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Predictive Marker for the Development of Cerebral Toxoplasmosis in Patients With Human Immunodeficiency Virus Type 1

Predictive Marker for the Development of Cerebral Toxoplasmosis in Patients With Human... Abstract Patients admitted with cerebral toxoplasmosis tend to respond poorly to antitoxoplasmic drug therapy; therefore, primary prophylaxis for patients at high risk would seem attractive. Primary prophylaxis with trimethoprim-sulfamethoxazole against cerebral toxoplasmosis has recently been shown to be efficacious.1 However, long-term therapy with antitoxoplasmic drugs has frequent side effects; patients with a low risk of developing cerebral toxoplasmosis may not benefit from primary prophylaxis. In a retrospective analysis of the patients seen in our center between January 1, 1986, and June 1, 1992, we tried to find predictors of subsequent Toxoplasma encephalitis. Only patients with no clinical indications of neuropsychiatric disturbances and computed tomographic or magnetic resonance imaging scans showing no focal lesions were included in the study. All patients underwent complete clinical examination, lumbar puncture, and computed tomographic scanning at intervals of 6 months. All 45 patients who were eligible for the longitudinal observation were homosexual men, with a References 1. Carr A, Tindall B, Brew BJ, et al. Low-dose trimethoprim-sulfamethoxazole prophylaxis for toxoplasmic encephalitis in patients with AIDS . Ann Intern Med . 1992;117:106-111.Crossref 2. Redfield RR, Wright DC, Tramont EC. The Walter Reed Staging Classification for HTLV III/LAV infection . N Engl J Med . 1986;314:131-132.Crossref http://www.deepdyve.com/assets/images/DeepDyve-Logo-lg.png Archives of Neurology American Medical Association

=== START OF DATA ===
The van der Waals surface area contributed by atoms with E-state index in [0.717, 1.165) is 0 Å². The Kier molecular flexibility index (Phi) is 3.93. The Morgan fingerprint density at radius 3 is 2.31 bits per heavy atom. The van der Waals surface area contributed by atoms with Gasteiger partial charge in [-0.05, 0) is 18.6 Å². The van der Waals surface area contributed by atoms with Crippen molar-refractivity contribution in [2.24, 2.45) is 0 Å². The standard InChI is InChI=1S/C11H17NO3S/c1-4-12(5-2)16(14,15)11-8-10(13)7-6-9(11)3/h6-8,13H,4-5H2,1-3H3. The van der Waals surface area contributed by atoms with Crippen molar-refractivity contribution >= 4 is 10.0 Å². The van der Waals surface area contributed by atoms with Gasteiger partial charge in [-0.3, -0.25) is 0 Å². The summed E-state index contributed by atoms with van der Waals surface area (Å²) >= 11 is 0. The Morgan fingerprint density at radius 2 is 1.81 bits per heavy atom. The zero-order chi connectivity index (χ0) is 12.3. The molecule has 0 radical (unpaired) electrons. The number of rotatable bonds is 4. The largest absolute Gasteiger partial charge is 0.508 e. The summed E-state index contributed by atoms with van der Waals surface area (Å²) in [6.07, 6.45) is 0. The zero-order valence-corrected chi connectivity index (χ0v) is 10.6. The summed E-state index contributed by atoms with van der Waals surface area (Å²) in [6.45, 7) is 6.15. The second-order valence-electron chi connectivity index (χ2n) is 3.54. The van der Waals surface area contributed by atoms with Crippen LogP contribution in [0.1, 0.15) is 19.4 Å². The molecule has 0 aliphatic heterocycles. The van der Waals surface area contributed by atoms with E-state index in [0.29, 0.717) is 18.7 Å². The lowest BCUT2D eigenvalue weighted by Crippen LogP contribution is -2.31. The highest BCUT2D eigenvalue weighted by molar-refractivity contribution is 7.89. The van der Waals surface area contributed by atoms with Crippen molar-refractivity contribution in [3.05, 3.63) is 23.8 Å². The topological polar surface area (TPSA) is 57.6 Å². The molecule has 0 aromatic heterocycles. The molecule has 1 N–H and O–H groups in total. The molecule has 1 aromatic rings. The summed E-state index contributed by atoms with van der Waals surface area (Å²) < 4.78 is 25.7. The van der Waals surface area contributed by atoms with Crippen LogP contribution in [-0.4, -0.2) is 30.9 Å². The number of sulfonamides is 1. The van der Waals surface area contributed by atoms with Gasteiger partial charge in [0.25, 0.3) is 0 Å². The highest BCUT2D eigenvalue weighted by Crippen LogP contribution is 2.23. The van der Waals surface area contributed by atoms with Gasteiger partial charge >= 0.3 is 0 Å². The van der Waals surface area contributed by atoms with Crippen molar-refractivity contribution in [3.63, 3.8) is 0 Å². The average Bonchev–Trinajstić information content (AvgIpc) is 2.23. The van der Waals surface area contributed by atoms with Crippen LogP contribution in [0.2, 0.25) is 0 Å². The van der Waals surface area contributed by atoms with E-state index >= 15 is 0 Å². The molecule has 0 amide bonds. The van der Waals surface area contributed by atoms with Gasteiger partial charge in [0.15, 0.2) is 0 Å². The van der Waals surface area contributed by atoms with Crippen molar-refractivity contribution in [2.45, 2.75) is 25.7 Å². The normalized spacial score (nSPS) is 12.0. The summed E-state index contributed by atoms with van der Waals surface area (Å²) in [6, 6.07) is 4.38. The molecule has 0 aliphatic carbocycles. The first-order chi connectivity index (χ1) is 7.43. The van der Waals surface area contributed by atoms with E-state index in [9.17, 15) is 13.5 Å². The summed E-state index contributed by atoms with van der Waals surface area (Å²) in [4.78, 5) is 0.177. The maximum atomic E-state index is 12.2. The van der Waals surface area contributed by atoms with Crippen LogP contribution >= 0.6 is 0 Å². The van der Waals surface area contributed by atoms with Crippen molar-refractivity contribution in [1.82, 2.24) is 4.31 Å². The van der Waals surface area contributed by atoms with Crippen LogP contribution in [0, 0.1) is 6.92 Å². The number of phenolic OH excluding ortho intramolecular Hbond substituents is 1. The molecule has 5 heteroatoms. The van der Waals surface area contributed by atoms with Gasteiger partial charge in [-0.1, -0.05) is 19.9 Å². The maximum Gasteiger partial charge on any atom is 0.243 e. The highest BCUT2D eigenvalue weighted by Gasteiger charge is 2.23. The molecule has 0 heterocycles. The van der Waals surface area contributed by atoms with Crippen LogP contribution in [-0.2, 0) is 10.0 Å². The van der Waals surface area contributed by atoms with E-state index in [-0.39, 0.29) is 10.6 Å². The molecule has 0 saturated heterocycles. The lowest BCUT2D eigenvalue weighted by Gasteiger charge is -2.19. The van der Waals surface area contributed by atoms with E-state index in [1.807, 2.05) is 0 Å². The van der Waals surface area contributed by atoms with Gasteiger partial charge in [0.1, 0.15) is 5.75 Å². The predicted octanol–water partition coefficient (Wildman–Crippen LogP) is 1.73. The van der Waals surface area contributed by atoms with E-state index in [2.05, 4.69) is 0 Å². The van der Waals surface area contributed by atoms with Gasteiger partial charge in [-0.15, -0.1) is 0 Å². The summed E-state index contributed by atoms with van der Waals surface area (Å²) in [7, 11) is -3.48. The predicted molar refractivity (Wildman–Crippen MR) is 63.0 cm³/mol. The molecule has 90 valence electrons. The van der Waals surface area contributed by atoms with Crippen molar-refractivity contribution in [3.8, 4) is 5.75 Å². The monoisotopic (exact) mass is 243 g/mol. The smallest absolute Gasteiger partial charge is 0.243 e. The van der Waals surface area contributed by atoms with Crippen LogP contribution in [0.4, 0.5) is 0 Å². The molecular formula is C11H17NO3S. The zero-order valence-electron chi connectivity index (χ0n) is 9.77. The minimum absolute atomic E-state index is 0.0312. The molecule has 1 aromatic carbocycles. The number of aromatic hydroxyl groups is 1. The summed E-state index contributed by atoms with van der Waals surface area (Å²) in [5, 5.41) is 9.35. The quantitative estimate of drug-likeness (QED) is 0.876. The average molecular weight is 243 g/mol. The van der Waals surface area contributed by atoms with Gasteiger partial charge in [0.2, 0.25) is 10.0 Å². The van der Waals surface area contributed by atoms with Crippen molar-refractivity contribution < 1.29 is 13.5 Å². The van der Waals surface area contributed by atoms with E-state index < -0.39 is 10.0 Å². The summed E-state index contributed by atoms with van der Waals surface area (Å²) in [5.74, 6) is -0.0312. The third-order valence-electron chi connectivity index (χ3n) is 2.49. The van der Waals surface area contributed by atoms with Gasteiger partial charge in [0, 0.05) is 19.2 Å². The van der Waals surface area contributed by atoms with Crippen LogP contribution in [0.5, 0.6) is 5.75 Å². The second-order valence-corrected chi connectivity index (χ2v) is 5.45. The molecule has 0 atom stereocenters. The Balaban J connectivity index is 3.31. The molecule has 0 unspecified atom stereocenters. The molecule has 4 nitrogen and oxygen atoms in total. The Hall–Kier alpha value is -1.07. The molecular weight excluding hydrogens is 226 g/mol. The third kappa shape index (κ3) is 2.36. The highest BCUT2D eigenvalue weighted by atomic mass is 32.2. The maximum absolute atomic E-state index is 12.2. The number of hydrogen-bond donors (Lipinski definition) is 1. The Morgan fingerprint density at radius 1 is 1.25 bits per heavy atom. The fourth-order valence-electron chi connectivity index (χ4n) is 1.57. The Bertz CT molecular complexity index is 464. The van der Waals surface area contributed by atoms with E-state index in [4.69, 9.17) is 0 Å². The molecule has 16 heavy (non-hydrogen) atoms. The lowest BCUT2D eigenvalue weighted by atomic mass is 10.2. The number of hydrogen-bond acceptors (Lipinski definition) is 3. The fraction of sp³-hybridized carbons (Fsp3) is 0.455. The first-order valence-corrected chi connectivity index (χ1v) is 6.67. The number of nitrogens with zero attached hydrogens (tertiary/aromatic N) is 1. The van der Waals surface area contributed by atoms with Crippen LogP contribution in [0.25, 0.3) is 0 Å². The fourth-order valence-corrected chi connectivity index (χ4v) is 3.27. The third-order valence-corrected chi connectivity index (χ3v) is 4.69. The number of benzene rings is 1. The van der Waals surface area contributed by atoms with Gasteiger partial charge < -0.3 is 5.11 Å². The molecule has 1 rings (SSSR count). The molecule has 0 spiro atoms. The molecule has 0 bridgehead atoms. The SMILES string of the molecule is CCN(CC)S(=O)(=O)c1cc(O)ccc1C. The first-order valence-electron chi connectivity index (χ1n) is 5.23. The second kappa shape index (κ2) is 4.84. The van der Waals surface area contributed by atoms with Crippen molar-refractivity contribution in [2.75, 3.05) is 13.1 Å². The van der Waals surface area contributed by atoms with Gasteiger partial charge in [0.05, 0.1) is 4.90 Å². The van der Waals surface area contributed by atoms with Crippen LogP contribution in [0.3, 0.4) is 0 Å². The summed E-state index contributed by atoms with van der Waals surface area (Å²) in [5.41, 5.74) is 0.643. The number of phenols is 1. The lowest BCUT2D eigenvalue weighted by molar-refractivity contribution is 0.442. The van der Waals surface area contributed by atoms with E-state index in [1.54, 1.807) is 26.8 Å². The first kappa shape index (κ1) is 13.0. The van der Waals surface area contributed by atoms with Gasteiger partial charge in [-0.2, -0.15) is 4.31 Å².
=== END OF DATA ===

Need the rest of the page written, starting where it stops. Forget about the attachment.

Predictive Marker for the Development of Cerebral Toxoplasmosis in Patients With Human Immunodeficiency Virus Type 1

Archives of Neurology , Volume 52 (3) – Mar 1, 1995

Predictive Marker for the Development of Cerebral Toxoplasmosis in Patients With Human Immunodeficiency Virus Type 1

Abstract

Abstract Patients admitted with cerebral toxoplasmosis tend to respond poorly to antitoxoplasmic drug therapy; therefore, primary prophylaxis for patients at high risk would seem attractive. Primary prophylaxis with trimethoprim-sulfamethoxazole against cerebral toxoplasmosis has recently been shown to be efficacious.1 However, long-term therapy with antitoxoplasmic drugs has frequent side effects; patients with a low risk of developing cerebral toxoplasmosis may not benefit from primary...
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Publisher
American Medical Association
Copyright
Copyright © 1995 American Medical Association. All Rights Reserved.
ISSN
0003-9942
eISSN
1538-3687
DOI
10.1001/archneur.1995.00540270015003
Publisher site
See Article on Publisher Site

Abstract

Abstract Patients admitted with cerebral toxoplasmosis tend to respond poorly to antitoxoplasmic drug therapy; therefore, primary prophylaxis for patients at high risk would seem attractive. Primary prophylaxis with trimethoprim-sulfamethoxazole against cerebral toxoplasmosis has recently been shown to be efficacious.1 However, long-term therapy with antitoxoplasmic drugs has frequent side effects; patients with a low risk of developing cerebral toxoplasmosis may not benefit from primary prophylaxis. In a retrospective analysis of the patients seen in our center between January 1, 1986, and June 1, 1992, we tried to find predictors of subsequent Toxoplasma encephalitis. Only patients with no clinical indications of neuropsychiatric disturbances and computed tomographic or magnetic resonance imaging scans showing no focal lesions were included in the study. All patients underwent complete clinical examination, lumbar puncture, and computed tomographic scanning at intervals of 6 months. All 45 patients who were eligible for the longitudinal observation were homosexual men, with a References 1. Carr A, Tindall B, Brew BJ, et al. Low-dose trimethoprim-sulfamethoxazole prophylaxis for toxoplasmic encephalitis in patients with AIDS . Ann Intern Med . 1992;117:106-111.Crossref 2. Redfield RR, Wright DC, Tramont EC. The Walter Reed Staging Classification for HTLV III/LAV infection . N Engl J Med . 1986;314:131-132.Crossref

Journal

Archives of NeurologyAmerican Medical Association

Published: Mar 1, 1995

References